It's caucus day in Iowa, where turnout is destiny. Barack Obama rode unprecedented levels of support in 2008 to his shock victory over Hillary Clinton. This time, it's Donald Trump—still can't believe I'm writing that name—counting on a big turnout to notch a win in the first contest of the 2016 presidential battle royale.
Hillary Clinton, looking to exorcise the ghosts of '08, needs a good—but not great—turnout by her supporters to beat back a surging Bernie Sanders (another turn of phrase I never expected to type). It just so happens that Clinton's campaign manager, Robby Mook, is an expert in getting out the vote. A boyish, press-shy physicist's son, Mook is one of the best organizers in the upper rungs of the Democratic Party. As my colleague Pat Caldwell and I wrote last April for Mother Jones, Mook has all the skills necessary to prevent another Clinton meltdown in the primary fight.
Robby Mook Just Took the Hardest Job in Politics: Saving the Clintons From Themselves
The "drum-circle weirdo" guiding Hillary Clinton's next presidential campaign.
Mother Jones | April 9, 2015
ROBBY MOOK AWOKE on November 14, 2014, with a knife in his back.
At 6:01 that morning, ABC News published what it billed as a juicy scoop revealing the existence of a loyal, clubby group of Democratic staffers who called themselves the "Mook Mafia," so named for the star political operative, who was then a leading contender to run Hillary Clinton's 2016 presidential campaign. In leaked emails, Mook, the group's self described "Deacon," urged his friends to "smite Republicans mafia-style." Mook's on-again, off-again colleague Marlon Marshall—a.k.a. "Most High Grown Ass Reverend Marlon D"—echoed his friend's bro-ish, mock-dramatic tone. "F U Republicans," he wrote to the list. "Mafia till I die."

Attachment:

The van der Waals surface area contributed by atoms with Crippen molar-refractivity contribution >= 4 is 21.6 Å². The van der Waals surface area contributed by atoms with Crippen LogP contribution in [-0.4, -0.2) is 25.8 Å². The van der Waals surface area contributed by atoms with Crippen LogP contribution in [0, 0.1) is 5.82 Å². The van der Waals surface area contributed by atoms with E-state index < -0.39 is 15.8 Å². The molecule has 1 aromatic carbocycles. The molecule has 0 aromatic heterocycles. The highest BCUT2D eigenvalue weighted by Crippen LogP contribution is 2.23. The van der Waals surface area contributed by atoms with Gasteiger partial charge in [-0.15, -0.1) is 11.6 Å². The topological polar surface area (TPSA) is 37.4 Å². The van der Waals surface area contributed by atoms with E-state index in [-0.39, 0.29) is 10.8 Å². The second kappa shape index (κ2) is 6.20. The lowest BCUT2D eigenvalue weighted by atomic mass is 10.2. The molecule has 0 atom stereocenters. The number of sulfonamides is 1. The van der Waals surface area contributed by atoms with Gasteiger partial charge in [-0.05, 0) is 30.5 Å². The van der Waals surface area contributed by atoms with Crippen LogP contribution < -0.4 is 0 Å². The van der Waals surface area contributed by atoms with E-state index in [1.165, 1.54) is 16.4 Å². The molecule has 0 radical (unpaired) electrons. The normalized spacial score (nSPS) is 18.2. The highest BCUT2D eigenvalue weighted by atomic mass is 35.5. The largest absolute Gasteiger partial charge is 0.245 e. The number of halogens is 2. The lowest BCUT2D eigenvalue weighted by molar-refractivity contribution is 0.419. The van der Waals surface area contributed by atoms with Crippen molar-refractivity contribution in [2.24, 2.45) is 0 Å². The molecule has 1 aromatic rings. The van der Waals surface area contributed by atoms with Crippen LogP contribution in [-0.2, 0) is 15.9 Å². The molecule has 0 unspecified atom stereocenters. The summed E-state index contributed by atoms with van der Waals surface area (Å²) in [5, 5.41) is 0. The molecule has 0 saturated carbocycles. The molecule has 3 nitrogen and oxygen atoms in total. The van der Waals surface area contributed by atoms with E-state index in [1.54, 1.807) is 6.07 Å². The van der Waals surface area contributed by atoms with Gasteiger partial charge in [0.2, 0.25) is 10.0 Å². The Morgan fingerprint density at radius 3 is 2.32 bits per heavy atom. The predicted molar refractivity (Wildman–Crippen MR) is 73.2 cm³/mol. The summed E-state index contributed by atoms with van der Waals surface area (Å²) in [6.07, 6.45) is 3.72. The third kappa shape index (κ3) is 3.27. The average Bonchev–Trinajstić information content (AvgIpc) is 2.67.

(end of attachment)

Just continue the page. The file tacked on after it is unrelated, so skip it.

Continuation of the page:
ABC didn't name its source but described the person as a Mook Mafia list member who "does not support the idea of Mook or Marshall holding leadership roles" in a second Clinton presidential run. By leaking a cherry-picked series of emails, this source sought to knock Mook out of the running for the campaign manager job. Clinton's campaign was still in the earliest stages, and the infighting had already begun.
But the attempt to kneecap Mook backfired. Instead, the episode illustrated the dysfunctional, cutthroat atmosphere surrounding the Clintons and underscored the need for a campaign chief who could manage the competing factions within Hillary Clinton's universe. Embarrassing though the leak may have been, it bolstered the case for Mook, who's known for inspiring loyalty and handling outsize egos, to take the reins of Clinton 2016.
Within days, Clinton is expected to officially launch her next presidential bid—and Mook will be her campaign manager. He has the formidable task of repackaging perhaps the most widely known and picked-over public figure in modern politics and convincing a weary electorate that she should lead the country for the next four years. He will have to hold together the many tribes and fiefdoms within the Clinton community, while sidestepping—and surviving—the sort of backstabbing that felled his predecessors.